I must note that portion sizes have decreased since I last visited. That Big Mac was anything but big. The basic recipe was unchanged, however: there were indeed two all-beef patties, special sauce, lettuce, cheese, pickles, and onions on a sesame bun. J. and I agreed that the chef had been overly generous with the special sauce, drowning out all the other elements. Overall, the burger was meh. The shoestring fries arrived steaming hot, and there were more than enough for two to share. We managed to scarf every single one down easily.

Overall, this experience was a huge disappointment. Although I had consumed a larger lunch than I normally would, and an excess of sodium and fat, I was hungry within an hour of eating. Perhaps I should have also ordered the chocolate shake I used to buy when I was younger and had a faster metabolism. Does this omission warrant another visit? Likely not. Once in 25 years is more than enough for me.

Reservations: Not required
Alcohol: Not licensed
Free Wi-Fi: Yes
Open: 24 hours daily
Ambience: A little too bright and cheery for me
Locations: On every major street corner
Good for: Rich people, including those with small children
Overall Rating: 2/5 stars

A true Israeli breakfast of champions

Israeli breakfast buffet, eggs, olives, etc.

Lest I leave you with the impression that if you go to Israel, you’ll come back with a high bilirubin count, let’s talk about the food. It’s incredible, every single morsel.

Because Israel is surrounded by countries that are, at best, ambivalent about her existence, Israeli food is largely produced within its borders. In our travels we passed olive trees, date trees, banana trees, grape vines, and pomegranate trees dripping with fruit. The bananas were so tasty, J. refuses to eat another Chiquita.

(By the way, I don’t recommend eating an olive straight from the tree–it’s not a pleasant experience. Squeeze it and watch the oil ooze out, but cure your olives before you take a bite. I learned this lesson the hard way.)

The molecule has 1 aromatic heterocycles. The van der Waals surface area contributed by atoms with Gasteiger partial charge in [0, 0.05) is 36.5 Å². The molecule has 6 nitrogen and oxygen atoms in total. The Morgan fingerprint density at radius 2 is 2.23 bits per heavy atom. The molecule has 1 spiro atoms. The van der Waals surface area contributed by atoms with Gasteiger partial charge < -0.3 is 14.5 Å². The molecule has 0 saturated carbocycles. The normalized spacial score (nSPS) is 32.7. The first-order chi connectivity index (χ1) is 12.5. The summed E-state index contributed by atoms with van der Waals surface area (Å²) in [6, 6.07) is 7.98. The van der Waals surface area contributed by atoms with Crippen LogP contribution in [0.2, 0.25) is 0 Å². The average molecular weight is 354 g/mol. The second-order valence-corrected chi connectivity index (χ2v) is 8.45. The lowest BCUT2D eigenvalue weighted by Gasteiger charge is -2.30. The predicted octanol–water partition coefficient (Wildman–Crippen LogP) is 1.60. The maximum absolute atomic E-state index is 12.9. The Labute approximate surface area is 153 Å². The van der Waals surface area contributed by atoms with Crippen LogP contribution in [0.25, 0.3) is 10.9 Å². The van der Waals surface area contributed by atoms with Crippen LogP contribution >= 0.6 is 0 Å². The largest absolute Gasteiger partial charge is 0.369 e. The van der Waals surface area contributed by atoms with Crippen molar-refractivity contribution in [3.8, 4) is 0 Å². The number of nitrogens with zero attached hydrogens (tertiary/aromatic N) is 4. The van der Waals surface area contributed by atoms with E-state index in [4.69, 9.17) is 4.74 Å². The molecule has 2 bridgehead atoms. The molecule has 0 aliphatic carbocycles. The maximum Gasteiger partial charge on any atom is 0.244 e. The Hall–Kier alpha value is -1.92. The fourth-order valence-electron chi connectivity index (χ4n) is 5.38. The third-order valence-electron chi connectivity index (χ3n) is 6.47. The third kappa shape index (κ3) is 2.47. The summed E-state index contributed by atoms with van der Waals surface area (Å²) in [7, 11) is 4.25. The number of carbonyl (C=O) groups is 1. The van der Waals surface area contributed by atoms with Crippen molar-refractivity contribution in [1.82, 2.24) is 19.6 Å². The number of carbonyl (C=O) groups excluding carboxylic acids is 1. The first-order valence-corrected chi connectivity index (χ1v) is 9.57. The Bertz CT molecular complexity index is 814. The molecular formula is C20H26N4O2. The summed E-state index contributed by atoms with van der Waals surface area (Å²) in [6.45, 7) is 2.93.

Then there are the milk products, the yogurt and labneh and white cheese, which is a loose facsimile for our cream cheese but smoother and much tastier. Because so many restaurants and hotels in Israel have kosher kitchens to accommodate the religious Israeli residents and the tourists, many kitchens exclude meat from their menus. There isn’t enough space in this small country to produce a lot of meat. Rather, there is a very large sea known as the Mediterranean that is bursting with fish, and since fish can go either way–it can be eaten with milk products or with meat–the fish is aplenty.

Now imagine that all of this food finds its way into the buffets of the typical Israeli breakfast at hotels. This meal is often included in the cost of the hotel. We call it “Israeli breakfast” while Israelis call it “breakfast”. Whatever you call it, it is a perpetual exercise in self-restraint.

Imagine a variety of yogurt and cheeses, granola, dried fruits, and preserves. There’s smoked fish and tuna salad alongside a variety of breads and rolls. Add in eggs in various preparations, perhaps in spicy tomato sauce, or as an omelette to order. Of course there are sliced tomatoes, olives, and a mishmash of salads, including Israeli salad (which Israelis call “salad”). It’s finely chopped tomatoes, cucumbers, and onions. Then there’s the stuffed pastry with savoury fillings like mushrooms or cheese.

Finally, there’s breakfast dessert, usually consisting of babka, i.e., chocolate- or cinnamon-swirled heaven, and halvah. Halvah is tahini and sugar, with added flavourings like cocoa powder or pistachios or whatever you can imagine, pressed it into a block. For immediate sugar shock, shave some halvah onto your babka.

If Israelis ate breakfast like this every day, they’d all be morbidly obese. The full Israeli breakfast is purely a tourist phenomenon, not that I’m complaining.

You won’t be surprised to learn I gained 10 lbs over the course of 14 days. But you may be surprised when I tell you that J. gained 0 lbs eating as much or more than me. Then we came home, and within one week on my strict low-sodium diet, I was back to my fighting weight.

I’ll admit it feels crummy to gain 10 lbs in 14 days, but losing 10 lbs in a week more than makes up for it. Best diet ever. You’ll come back with your bilirubin level intact, but if you gain weight, it’s all on you.


Musings on avocado toast

Avocados have gotten a bum rap of late on two fronts. In case you missed it, an Australian real-estate mogul had the gall to assert that the younger generations cannot afford to buy their own homes because they are wasting their money on frivolous items like $19 avocado toast. Needless to say, the social-media backlash was fierce.

Don’t tell me you’ve missed the trendy toast movement altogether. FYI, it’s not all melted margarine slathered on highly processed white bread anymore. The toast I’m speaking of has fancy toppings, including but not limited to avocados, smushed on thick slices of organic sourdough toast. You can order it in restaurants with a variety of additional toppings, at unfathomable prices.